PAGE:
3.3 small-cap stocks: stocks with a cumulative market value of more than 90 per cent, that is, to meet Cum-Ratio > 90 per cent. On the basis of completing the scale classification, the large market, the middle market and the small market are regarded as a "scoring set" respectively, and the value score and growth score of the stock are measured.
The value score of the stock reflects the comprehensive consideration of the expected income, net assets, income, cash flow and dividends of the listed company and the price situation that investors are willing to pay for each share of the stock. The value score mainly takes into account five factors: the expected earnings per share, the expected net assets per share, the expected main business income per share, the expected net cash flow per share and the expected cash dividend per share. For a specific scale classification, that is, large market, middle market, small market stocks, Morning Star calculates the value scores of each stock.
4.1 for each stock, five expected indicators (E1 / p, b1 / p, R1 / p, C1 / p and D1 / p),) are calculated as shown in Table 2.
4.2 each index is scored by ranking.
4.3 the value score OVS (Overall Value Score) of each stock is obtained by synthesizing the above five expected index scores.
The growth score of stocks mainly reflects the growth of listed companies, taking into account the growth rate of earnings per share, the growth rate of net assets per share, the growth rate of income per share of the main business, and the growth rate of net cash flow per share. Compared with the value score, no dividend per share factor is taken into account. For a specific scale classification, that is, large market, middle market, small market stocks, Morning Star calculates the growth scores of each stock.
5.1 for each stock, the growth rates of its four indicators (G '( e), G '( b), G '( r) and G '( c)),) are calculated as shown in Table III.
5.2 each of the above indicators is scored by ranking.
5.3 the growth score OGS (Overall Growth Score) of each stock is obtained by synthesizing the four index scores.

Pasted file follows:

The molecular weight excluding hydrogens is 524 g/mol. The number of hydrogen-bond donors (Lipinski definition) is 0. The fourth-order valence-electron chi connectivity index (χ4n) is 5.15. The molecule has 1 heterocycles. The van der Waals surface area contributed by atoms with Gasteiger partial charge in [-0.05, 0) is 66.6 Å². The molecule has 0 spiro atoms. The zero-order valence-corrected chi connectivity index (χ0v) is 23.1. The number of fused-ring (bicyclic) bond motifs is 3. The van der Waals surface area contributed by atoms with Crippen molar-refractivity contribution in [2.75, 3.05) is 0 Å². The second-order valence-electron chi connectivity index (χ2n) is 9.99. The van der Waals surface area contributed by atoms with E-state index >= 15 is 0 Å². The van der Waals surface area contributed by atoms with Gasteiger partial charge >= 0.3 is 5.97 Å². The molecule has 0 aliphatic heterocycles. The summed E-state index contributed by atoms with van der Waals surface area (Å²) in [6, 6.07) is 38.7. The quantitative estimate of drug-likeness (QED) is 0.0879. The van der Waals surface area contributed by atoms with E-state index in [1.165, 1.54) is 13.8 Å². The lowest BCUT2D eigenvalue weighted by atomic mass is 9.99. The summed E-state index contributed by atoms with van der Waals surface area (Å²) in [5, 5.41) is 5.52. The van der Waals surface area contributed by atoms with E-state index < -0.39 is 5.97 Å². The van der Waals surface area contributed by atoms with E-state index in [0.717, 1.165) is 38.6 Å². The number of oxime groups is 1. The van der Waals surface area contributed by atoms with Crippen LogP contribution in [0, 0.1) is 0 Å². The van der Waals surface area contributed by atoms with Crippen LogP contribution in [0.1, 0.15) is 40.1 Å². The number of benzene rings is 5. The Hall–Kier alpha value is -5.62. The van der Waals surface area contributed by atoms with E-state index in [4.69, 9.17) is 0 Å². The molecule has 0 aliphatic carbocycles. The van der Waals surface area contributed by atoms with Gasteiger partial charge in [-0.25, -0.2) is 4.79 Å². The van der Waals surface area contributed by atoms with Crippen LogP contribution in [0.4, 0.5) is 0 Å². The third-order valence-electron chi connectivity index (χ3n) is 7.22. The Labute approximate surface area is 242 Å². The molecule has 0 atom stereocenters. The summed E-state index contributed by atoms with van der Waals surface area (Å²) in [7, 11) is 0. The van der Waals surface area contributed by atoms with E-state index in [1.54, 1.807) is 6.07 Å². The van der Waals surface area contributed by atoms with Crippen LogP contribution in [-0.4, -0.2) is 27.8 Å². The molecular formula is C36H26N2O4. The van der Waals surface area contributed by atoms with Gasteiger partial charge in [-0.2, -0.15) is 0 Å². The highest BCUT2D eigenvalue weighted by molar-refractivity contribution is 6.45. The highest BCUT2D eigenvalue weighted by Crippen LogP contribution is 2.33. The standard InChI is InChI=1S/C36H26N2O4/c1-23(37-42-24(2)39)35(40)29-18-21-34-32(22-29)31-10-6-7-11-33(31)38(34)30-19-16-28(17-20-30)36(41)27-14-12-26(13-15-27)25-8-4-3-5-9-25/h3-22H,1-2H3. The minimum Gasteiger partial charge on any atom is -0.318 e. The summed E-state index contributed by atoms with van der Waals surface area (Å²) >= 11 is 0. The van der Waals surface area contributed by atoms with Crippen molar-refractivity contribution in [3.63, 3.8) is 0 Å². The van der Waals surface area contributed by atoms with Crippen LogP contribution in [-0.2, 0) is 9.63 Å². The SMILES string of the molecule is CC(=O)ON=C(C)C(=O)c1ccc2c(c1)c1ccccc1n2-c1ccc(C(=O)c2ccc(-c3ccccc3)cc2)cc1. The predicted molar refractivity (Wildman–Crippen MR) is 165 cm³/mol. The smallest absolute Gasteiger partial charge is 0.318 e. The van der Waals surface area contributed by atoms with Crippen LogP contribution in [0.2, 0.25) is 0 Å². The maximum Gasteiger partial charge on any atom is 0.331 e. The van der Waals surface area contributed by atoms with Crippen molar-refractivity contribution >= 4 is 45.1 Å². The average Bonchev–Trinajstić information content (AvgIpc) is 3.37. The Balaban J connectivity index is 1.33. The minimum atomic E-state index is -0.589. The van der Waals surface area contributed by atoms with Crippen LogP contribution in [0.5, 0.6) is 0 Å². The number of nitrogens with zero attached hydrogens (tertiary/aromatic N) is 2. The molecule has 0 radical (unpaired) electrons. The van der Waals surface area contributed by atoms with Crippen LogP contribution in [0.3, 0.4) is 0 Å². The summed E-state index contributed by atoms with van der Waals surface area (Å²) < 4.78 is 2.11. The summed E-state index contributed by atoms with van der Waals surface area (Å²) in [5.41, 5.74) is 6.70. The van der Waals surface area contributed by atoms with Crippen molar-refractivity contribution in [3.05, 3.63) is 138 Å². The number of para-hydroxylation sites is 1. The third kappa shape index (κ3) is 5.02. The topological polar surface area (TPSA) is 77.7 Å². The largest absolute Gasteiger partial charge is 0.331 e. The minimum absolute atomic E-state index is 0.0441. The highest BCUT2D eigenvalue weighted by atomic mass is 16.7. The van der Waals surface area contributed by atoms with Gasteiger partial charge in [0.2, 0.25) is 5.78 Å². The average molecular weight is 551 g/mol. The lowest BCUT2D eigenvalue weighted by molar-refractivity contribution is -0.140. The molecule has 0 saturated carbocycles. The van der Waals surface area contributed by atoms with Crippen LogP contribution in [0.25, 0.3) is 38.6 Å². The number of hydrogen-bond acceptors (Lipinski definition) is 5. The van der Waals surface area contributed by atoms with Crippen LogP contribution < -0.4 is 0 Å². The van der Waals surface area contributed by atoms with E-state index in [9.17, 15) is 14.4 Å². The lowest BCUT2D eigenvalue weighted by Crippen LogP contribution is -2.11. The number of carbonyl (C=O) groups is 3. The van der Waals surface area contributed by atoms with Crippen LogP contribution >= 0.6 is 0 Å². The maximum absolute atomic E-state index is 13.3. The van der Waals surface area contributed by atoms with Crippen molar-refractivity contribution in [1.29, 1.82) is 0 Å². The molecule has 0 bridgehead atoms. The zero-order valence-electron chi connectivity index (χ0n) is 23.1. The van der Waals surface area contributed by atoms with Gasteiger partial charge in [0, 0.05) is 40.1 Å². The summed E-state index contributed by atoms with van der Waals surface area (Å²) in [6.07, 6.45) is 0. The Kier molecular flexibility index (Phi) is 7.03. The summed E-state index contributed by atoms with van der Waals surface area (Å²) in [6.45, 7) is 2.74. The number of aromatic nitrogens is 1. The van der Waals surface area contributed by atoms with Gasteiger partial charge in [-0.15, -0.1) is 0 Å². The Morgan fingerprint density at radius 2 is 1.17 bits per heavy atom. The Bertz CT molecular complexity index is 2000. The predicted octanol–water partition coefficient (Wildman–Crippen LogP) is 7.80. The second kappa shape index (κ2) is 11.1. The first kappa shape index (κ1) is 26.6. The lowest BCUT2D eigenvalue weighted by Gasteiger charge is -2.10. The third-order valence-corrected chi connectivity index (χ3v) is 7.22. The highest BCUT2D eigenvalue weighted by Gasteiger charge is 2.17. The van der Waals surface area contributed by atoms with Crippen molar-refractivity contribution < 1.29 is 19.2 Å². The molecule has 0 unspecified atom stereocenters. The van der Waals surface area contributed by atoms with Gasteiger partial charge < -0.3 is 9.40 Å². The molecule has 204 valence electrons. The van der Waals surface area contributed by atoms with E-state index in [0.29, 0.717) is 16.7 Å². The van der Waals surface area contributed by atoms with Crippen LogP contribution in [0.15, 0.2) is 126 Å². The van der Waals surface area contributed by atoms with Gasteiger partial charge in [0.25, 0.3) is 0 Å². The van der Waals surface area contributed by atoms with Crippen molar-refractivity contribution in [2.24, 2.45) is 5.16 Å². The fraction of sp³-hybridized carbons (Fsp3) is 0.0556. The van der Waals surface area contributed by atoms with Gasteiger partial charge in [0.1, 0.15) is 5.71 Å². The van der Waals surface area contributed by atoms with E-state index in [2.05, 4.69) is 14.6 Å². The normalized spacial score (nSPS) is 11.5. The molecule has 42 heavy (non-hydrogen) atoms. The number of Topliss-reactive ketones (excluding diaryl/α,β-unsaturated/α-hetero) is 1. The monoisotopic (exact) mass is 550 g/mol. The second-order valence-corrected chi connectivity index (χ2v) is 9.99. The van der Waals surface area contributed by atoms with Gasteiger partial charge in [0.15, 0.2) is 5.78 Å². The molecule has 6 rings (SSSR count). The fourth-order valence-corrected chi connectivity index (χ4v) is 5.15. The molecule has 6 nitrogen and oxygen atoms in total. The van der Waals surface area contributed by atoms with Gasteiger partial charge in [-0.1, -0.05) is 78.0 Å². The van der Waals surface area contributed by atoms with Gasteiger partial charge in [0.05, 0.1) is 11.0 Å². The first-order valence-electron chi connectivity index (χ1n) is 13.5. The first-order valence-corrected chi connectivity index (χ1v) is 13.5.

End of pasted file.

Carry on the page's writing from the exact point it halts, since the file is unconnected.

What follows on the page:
The value-mixed-growth score VCG (Value-Core-Growth) of the stock is obtained by subtracted the value score OGS from the value score OVS, that is, the value-growth orientation of the stock. When the VCG of a stock is less than or equal to the value threshold, Morning Star defines it as a value type. When the VCG of a stock is between the above two threshold values, Morning Star defines it as a hybrid.
Morning Star positions a stock in a style box through a two-dimensional coordinate system, the X axis and the Y axis, and uses a similar method to determine the location of the fund in the wind box. Among them, the X axis reflects the value-growth score, and the Y axis reflects the scale score.
Of which: VCG: indicates the comprehensive score of stock value growth VT (Flag): represents the value threshold of Flag stocks GT (Flag): represents the growth threshold for Flag stocks Flag: represents the class of large, medium and small stocks to which the stock belongs; Flag = 1 is the large market, Flag = 2 is the middle market, and Flag = 3 is the small market.
Of which: Cap: indicates the total market value of the stock MST: represents the threshold value of a small plate LMT: represents the threshold value of the large and medium plateFinally, the style of the stock is defined according to the raw X and raw Y scores of each stock.
The positioning of the fund in the investment climate box is based on the portfolio of the fund and the style of the stocks held by the fund. Morning Star finally defines the investment style of the fund by calculating the value of the fund's holdings-growth score X and the stock size score Y. At this stage, Morning Star only analyzes the stock investment of stock fund, allocation fund, capital preservation fund and closed-end fund. Although most bond funds also hold a certain proportion of stocks (typically no more than 20 per cent of net worth), they are not the focus of our study.
8.1 calculate the X and Y scores.
8.2 determine the threshold for the value-balance-growth of the investment style of the Fund.
Here we take gamma = 0.5. - 8.3 the fund is positioned in the investment style box, and the classification criteria are shown in the table below.